February 21, 2008


" Chinese music under Banyan Trees.... "
-Steely Dan, Aja

The Banyan Tree of St. Petersburg

I found another fabulous Florida tree near the St. Petersburg Museum of Fine Art. Ficus benghalensis is commonly referred to as the 'strangler fig. ' It starts life as an epiphyte, a plant that attaches itself to another.

The banyan tree may start from a seed dropped into a palm tree. It begins to send out shoots that wrap themselves around the trunk of the palm and eventually kill it. The long dangling rope-like vines you see hanging from the tree above eventually reach the ground where they take root and grow into another trunk. They keep spreading these roots and can, over time, cover an entire acre.

I saw a newspaper story of an old man whose humble little "cracker" house as they call them here was enveloped by the Banyan tree.

The banyan orginally came from India where it is considered sacred. The first Banyan tree in the U.S. was planted by Thomas Alva Edison in Fort Meyers, Florida and is one of the largest in the world.

This must've been the tree that Tarzan swung from in the jungle. It was in fact the tree that Robinson Crusoe built his home in. Brian Aldiss in his novel HOTHOUSE has the Banyan tree taking over the world when it discovers its ability to join with other tree and drop its far reaching roots.


  1. This is really neat, Carolyn, because while I read some blogs written by Florida gardeners, you are posting with the eye of a gardener, a garden visitor, AND a designer, so your observations of what you see around Tampa are triply informative and fun. Do you think it's more challenging to design for Chicago's climate, or more rewarding, or would Florida be more of both?

    Did you ever read John Wyndham's novel, 'Day of the Triffids', about the maneating plants? Let's hope the Banyans don't discover THAT little habit.
    Oh, and please send some more Florida heat our way...we have sunlight, but the brief thaw is over and we're shiverin' in the teens again. But at least there's no ice so my horse is still able to get out and play.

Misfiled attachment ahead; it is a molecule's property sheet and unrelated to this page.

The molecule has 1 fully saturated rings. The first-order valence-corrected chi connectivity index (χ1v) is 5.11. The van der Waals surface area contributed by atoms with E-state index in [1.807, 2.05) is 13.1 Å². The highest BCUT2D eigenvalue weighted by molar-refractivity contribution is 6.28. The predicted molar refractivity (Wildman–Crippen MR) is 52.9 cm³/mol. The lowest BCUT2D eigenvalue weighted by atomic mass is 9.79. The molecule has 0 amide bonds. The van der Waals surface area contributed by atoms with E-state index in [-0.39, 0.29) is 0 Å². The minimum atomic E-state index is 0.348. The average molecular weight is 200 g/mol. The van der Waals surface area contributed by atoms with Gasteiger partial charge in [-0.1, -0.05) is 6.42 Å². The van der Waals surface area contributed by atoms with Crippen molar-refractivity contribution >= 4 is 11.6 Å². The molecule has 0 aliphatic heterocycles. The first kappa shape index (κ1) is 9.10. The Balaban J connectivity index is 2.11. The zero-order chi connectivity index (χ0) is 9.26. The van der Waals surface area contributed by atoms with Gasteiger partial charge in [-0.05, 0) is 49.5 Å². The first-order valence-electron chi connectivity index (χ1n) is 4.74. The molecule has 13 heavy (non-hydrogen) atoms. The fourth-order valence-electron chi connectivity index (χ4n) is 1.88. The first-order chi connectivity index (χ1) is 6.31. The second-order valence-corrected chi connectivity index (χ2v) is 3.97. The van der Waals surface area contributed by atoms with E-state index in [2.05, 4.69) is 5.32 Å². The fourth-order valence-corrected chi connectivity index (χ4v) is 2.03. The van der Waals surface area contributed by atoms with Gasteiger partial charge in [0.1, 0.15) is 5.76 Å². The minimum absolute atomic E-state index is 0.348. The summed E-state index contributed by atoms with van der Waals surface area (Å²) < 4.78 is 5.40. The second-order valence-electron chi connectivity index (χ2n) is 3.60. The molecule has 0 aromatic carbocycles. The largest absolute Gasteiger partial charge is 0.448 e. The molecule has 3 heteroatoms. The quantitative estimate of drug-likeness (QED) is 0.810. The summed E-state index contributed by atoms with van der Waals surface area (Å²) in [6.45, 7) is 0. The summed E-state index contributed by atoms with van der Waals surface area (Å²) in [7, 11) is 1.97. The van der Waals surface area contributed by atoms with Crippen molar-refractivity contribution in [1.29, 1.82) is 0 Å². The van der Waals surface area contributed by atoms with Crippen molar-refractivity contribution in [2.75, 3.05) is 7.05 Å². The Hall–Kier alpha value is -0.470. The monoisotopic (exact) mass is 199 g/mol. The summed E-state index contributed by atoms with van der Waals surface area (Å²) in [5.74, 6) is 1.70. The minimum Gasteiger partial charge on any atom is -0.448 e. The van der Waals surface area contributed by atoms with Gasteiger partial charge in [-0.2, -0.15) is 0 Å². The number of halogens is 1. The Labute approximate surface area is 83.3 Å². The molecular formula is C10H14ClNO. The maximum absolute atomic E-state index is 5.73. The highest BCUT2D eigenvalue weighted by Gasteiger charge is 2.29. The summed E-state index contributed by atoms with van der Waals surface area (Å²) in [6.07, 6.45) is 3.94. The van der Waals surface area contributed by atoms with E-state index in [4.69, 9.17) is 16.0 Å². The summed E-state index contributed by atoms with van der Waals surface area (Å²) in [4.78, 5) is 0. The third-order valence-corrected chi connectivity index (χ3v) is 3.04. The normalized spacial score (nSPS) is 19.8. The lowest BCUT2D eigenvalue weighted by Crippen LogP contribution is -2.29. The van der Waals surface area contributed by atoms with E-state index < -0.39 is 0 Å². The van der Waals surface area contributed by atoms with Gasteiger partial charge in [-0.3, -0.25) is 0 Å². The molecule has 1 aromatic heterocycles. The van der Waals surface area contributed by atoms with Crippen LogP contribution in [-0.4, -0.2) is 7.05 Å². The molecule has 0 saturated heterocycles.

2. Thanks, Jodi. Both climates have their challenges but as for me I much prefer the challenge of heat to cold. Guess that's because I grew up in the South and anything below 70 is COLD to me.

    No I haven't read 'Day of the Triffids' but it sounds intriguing, a lot like the Hothouse novel.

  3. In The Little Prince, the title character visits a planet that has been engulfed by a great Banyan tree. I had no idea that the Banyan was the strangler fig. Wow!

  4. I remember Robinson Crusoe's home and the vines of Tarzan, but not Hothouse. Must peruse.

    The first SCIFI book I ever read was "Day of the Triffids" and it's remembered every summer when we drive through miles and miles of hills, trees, light poles and anything standing covered in Kudzu. Kudzu is a Triffid, of that I'm certain. A spreading, never-ceasing, always-there Triffid. It's a good read - you would enjoy it!

    This Banyan Tree is amazing. I must check in with my buddy, Cindy, who lives in Tampa and see if she's experienced this amazing tree. Wonderfully magical story about the Ficus benghalensis - thanks you SO much for posting this traveling tale!

  5. Not more magical than a giraffe head tree , I'd say.

    Jodi mentioned the 'Day of the Triffids ." BTW, kudzu has been spotted in Evanston, outside Chicago ! Scary, eh ?

    Your friend in Miami must be acquainted with the Banyan tree. The one in Fort Myers is a big attraction for visitors.

  6. Very interesting! I didn't know anything about these trees, very cool!

  7. My brother, who lived in West Palm Beach, said that Parrots caused this plant to spread. He said they would build their nest in the tops of the palms--poo there--and the seed pod was in the poo. Do you know if this is how it is spread? He would go out and shoo the birds off the tops of the trees!! Is Florida losing their palms cause of this?

  8. It is true that fig-eating birds deposited a seed for the start of a banyan tree. Don't know about all the bird poo, Anna, but it makes sense. Isn't it amazing that the roots it produces are aerial roots that hang down from horizontal branches and take root where they touch the ground. Then those "prop roots" hold up the massive limbs.I guess that's why it can eventually spread over an area of several acres.

    Funny too that we don't have them over here on our side of the bay. But south of here they are quite common.

    We are getting some much needed rain this morning which pushed me back inside. I don't mind I got 3 hours in the garden this morning and we are desperate for rain.

    Did I tell you how much fun I'm having reading your posts about "my stomping grounds"? Just kidding- I know I keep saying it - hope you don't mind... keep writing.

  9. Thanks, Meem. It was quite a nice downpour we had. I heard that Georgia and Alabama got some pretty good rain for their drought-stricken areas but could still use more.

    Of course I don't mind. I'm enjoying my visit here in your lovely state and I can't help but muse about the outstanding flora.

  10. The strangler fig is considered the smartest tree. In order to insure germination will take place the seed must be eaten by an animal and pass thru the digestive system. This is why most of the time you will see the strangler fig attached to a palm tree. The animals are eating the seeds and leaving them in the trees.
    The Strangler fig is also considered to be so smart due to the fact that as the branches become so large,the tree decides to drop a root out of the branch to support the weight which allows them to grow so huge! I have one starting in my back yard, I am going to manipulat the root system to shape the tree into something really cool looking!


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